Features

Gas Price Hike + Supreme Leader + Murder

November 18, 2019
Maziar Bahari
2 min read
There were clashes between protesters and police, and dozens of people have been killed or injured
There were clashes between protesters and police, and dozens of people have been killed or injured
In an effort to stop protests from spreading and from people sharing news and information, the government blocked access to the internet for several hours, leading to further chaos.
In an effort to stop protests from spreading and from people sharing news and information, the government blocked access to the internet for several hours, leading to further chaos.

I’m often asked: what happened to the Green Movement? Why don’t Iranians rebel against the brutal dictatorship that has ruled their country since 1979? The answer is that Iranians don’t want a revolution. They had one 40 years ago and many — if not most — of them regard it as a historical mistake. Most Iranians I know want a peaceful nonviolent change of government. But as it did in early 2018, the regime has suppressed recent peaceful protests with violence, blaming the chaos on the protesters. Iran and Iranians are at a crossroads: how can people confront a brutal regime that only understands the language of violence? With that question in mind, IranWire has reviewed the most important events of the last few days. 

As protests spread across Iran, our citizen journalists in different cities have provided IranWire and other publications with hundreds of hours of footage of protests. These videos give a better understanding of how the government announcement that it was raising the price of gas resulted in mass protests across the country. For many Iranians, who have suffered months of economic deprivation and seen their demands for change ignored, this was the last straw. There were clashes between protesters and police, and dozens of people have been killed or injured. In an effort to stop protests from spreading and from people sharing news and information, the government blocked access to the internet for several hours, leading to further chaos.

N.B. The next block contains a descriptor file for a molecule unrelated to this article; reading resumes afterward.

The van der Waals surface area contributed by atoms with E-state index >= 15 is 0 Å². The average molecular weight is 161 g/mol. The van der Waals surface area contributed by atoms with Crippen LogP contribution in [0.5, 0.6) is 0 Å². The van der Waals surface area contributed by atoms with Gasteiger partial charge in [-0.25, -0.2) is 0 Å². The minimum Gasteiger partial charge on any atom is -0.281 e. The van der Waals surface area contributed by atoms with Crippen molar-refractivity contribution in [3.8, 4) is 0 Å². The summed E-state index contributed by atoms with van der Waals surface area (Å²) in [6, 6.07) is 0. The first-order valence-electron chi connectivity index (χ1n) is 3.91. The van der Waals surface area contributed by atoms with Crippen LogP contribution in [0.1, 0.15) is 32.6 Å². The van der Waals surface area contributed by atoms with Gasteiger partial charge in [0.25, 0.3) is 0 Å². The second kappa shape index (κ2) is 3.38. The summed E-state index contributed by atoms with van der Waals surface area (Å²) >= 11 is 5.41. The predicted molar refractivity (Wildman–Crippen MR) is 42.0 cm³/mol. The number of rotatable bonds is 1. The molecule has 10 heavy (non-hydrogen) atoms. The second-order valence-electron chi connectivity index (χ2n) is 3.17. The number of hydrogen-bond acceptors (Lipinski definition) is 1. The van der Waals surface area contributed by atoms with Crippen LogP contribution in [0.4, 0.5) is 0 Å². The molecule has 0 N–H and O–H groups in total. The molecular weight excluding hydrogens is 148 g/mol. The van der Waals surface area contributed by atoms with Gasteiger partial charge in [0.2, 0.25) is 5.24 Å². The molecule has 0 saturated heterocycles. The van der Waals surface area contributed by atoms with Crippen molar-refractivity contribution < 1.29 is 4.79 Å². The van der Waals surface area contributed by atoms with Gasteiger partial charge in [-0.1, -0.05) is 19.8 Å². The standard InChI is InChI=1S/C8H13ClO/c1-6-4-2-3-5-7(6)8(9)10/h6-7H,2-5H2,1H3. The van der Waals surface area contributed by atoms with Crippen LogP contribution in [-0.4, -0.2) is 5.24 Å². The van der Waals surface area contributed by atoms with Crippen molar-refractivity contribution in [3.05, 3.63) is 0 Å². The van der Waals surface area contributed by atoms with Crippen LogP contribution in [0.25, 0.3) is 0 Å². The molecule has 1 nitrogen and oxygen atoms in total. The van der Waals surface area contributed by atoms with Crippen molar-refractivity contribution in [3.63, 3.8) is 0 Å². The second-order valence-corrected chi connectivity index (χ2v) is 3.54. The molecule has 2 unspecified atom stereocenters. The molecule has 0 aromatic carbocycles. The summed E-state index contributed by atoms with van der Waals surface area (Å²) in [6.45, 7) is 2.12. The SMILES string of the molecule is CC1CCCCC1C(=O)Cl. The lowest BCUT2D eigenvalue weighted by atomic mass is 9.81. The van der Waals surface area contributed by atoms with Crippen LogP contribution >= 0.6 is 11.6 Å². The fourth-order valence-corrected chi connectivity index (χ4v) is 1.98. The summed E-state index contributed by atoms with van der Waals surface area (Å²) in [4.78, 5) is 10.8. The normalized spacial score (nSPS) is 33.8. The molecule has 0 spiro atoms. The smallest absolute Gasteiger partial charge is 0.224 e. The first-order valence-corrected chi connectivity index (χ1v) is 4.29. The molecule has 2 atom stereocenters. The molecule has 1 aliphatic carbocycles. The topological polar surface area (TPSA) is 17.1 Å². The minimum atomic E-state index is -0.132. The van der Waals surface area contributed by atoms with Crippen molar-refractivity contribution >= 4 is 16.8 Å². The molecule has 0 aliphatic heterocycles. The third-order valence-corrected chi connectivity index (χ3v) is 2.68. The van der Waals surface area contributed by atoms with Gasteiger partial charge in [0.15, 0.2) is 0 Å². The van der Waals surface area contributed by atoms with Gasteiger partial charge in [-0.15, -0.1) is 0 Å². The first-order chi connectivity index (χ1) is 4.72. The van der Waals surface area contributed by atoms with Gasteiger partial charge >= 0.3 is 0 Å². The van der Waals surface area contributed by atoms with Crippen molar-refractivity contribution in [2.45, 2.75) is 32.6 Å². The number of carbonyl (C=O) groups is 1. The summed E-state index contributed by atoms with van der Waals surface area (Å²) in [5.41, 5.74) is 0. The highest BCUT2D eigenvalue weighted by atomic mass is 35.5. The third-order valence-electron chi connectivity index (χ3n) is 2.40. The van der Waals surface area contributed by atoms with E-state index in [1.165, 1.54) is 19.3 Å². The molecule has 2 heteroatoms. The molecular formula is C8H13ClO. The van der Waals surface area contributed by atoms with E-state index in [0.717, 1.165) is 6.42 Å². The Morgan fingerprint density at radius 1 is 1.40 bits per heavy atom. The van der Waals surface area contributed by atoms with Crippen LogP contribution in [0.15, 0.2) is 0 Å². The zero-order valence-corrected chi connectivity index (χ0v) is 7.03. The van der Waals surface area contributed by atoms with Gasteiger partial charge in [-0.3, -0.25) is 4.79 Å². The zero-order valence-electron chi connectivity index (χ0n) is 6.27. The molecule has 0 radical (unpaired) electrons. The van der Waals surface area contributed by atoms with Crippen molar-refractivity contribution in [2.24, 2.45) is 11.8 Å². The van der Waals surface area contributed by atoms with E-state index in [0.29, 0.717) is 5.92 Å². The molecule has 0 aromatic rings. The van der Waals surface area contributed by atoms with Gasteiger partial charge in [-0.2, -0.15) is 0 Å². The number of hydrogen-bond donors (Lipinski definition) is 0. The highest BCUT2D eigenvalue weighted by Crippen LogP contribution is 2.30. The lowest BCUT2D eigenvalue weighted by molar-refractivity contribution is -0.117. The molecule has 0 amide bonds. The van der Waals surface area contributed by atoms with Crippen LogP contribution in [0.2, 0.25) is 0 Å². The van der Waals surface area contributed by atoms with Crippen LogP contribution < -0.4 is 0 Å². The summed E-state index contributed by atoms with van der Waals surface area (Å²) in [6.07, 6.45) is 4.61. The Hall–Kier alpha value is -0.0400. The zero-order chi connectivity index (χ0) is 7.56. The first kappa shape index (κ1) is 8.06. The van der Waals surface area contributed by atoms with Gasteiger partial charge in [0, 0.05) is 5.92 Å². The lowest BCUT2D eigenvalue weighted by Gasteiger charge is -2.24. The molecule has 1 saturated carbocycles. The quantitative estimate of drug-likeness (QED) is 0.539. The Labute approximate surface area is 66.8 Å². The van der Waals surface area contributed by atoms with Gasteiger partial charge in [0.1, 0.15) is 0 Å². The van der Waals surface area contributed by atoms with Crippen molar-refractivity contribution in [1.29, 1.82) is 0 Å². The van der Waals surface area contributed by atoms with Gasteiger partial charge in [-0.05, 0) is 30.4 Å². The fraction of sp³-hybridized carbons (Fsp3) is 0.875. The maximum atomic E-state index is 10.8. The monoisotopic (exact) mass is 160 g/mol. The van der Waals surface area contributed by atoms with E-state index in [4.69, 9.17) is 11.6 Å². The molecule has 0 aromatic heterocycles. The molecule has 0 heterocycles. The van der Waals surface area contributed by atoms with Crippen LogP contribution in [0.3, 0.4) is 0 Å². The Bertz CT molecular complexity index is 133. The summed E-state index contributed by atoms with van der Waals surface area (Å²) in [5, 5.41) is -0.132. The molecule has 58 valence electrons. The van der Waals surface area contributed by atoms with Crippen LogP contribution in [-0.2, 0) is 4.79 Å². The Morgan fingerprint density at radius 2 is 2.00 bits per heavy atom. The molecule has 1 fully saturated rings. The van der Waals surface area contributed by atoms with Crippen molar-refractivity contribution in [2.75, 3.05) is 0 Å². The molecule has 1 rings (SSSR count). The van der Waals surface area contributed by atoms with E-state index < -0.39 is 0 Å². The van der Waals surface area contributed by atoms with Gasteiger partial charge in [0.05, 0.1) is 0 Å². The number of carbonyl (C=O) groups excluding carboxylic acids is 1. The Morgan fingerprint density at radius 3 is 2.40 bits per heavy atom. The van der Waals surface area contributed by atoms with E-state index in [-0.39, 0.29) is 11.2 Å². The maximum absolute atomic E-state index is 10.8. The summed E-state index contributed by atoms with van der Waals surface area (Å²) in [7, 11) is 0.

In the current climate, it’s hard to know what the government’s next step will be. President Rouhani, once a symbol of hope for a stronger economy and engagement with the wider world, has lost the confidence of his people. For millions of Iranians, the Supreme Leader and the Revolutionary Guards have become symbols of rampant corruption and a decaying, broken society. It remains to be seen whether, in the coming hours and days, authorities will take further steps to silence people and suppress their anger and frustration by carrying out mass arrests, ordering police violence and censoring social media and the news.

comments

Special Features

Iran Bans Journalists From Reporting on Protests

November 17, 2019
Niloufar Rostami
7 min read
Iran Bans Journalists From Reporting on Protests